The exhibition presents for the first time a unique phenomenon of less than two decades that reveals the artistic work of women who experienced the transition from a nomadic life to life in permanent dwellings. Tracing the fate of the traditional crafts reveals a new phenomenon: a combination between the traditional techniques of embroidery and weaving and household objects. Objects that have fallen into disuse or have been discarded are reused as a basis for new creations completely covered in materials, colored synthetic wool threads, and market-bought textiles. The works are used to decorate homes, and are also significantly present at henna and wedding ceremonies that preserve tribal social cohesion. The exhibition focuses on creations that look like “newly-dressed tradition”, or as the women define themselves: “Renewing Bedouin traditions”.
Photo: Shay Ben Efraim
In traditional nomadic Bedouin society there was high awareness of reuse, giving new life to available raw materials that can be used over and over again, changing their purpose. Although material culture changed with the transition to living in permanent settlements, this awareness remained. Global consumer culture and the abundance of available objects created an opportunity for contemporary creativity in which waste is transformed into personal artworks, made primarily by women of the “intermediate generation” – the daughters of the “desert generation”. They experienced desert life in their childhood, and bring traditional knowledge to new objects, together with influences from neighboring cultures following the opening of the Negev borders in 1976 and exposure to modernization. The contemporary, feminine folk art (craft) reflects a changing culture in an era of change in Bedouin society in the Negev. The artworks express an aspect of the creative women’s world and their new, unique, personal voice.
Most of the items are based on reusing household objects and discarded objects, such as fan covers, plastic containers, clothes hangers, irrigation pipes, and tin cans. Most of them serve as a basis which is then completely covered with threads, weaving, embroidery, and sewing decorations, and more recently secular and religious texts are also incorporated into them. Use of elements from the traditions of the past is clearly evident in the pieces, and we can see the threads of the past interwoven into the new objects that reflect Bedouin life in the present.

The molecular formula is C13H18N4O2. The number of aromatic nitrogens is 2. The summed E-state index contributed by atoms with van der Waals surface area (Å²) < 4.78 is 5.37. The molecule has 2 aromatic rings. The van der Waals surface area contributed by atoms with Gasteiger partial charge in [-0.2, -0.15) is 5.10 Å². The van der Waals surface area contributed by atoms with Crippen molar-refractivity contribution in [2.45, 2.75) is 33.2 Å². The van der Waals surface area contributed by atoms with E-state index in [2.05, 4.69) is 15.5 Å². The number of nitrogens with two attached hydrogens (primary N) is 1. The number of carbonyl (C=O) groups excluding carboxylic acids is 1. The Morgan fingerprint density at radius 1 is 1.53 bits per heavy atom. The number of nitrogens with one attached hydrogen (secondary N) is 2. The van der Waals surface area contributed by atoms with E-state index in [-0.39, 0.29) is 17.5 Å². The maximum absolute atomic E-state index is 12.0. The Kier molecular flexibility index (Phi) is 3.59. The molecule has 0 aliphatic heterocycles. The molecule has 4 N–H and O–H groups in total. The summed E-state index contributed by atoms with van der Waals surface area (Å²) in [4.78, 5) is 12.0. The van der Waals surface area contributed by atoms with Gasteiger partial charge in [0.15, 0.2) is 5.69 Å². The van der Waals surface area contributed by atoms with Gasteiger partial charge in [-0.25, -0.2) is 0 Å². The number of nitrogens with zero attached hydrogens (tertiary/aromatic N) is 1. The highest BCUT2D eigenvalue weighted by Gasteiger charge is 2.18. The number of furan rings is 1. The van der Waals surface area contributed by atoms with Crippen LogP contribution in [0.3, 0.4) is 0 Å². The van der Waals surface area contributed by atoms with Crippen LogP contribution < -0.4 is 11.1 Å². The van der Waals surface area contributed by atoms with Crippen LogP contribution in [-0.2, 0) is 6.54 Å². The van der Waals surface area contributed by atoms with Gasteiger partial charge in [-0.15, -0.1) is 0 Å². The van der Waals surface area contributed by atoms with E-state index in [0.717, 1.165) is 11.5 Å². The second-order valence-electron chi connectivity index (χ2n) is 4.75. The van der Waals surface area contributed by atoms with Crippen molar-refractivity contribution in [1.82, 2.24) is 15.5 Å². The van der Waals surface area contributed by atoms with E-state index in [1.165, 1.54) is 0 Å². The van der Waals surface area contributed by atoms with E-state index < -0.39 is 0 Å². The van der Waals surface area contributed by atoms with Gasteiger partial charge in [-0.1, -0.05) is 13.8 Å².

All the artworks were made towards the end of the twentieth and beginning of the twenty-first centuries. The exhibition was first shown in early 2015 at the Trumpeldor Gallery in Beer Sheva under the auspices of the Department of the Arts at Ben-Gurion University of the Negev and Prof. Haim Maor.
Um Saeed Alkamalat, Rahat | Um Rihan Alkamalat, Rahat | Huda Abu Keren, Laqiya | Huda Abu Amra, Tel Sheva | Wadcha Abu Amr, Segev Shalom | Wadcha El At’amin, H’sm Zana | Zohra Abu Mamar, Segev Shalom | Zainab Abu Amra, Tel Sheva | Khadra Abu Bader, Khirbet A’ Ras | Nawal Al Qur’an, Al Fura | Yasmin Al Qur’an, Al Fura | Kamela Umm Yahya Abu Tzalok, Aro’er | Kamela Abu Bader, Hura | Sabrin Abu Amra, Tel Sheva | Sabha to Atawana, Hura | Suheir Abu Ammar, Abu Bader, Hura | Srih Umm Jamil Abu Tzalok, Aro’er | Ida Kalivat, Rahat |Faiza Abu Amra, Segev Shalom | Faiza Al Uka, Aro’er | Fatma Al Uka, Aro’er | Farhaneh Umm Nasser, Zenon tribe, Waddie Ariha | Sarah Slalmhe, Rahat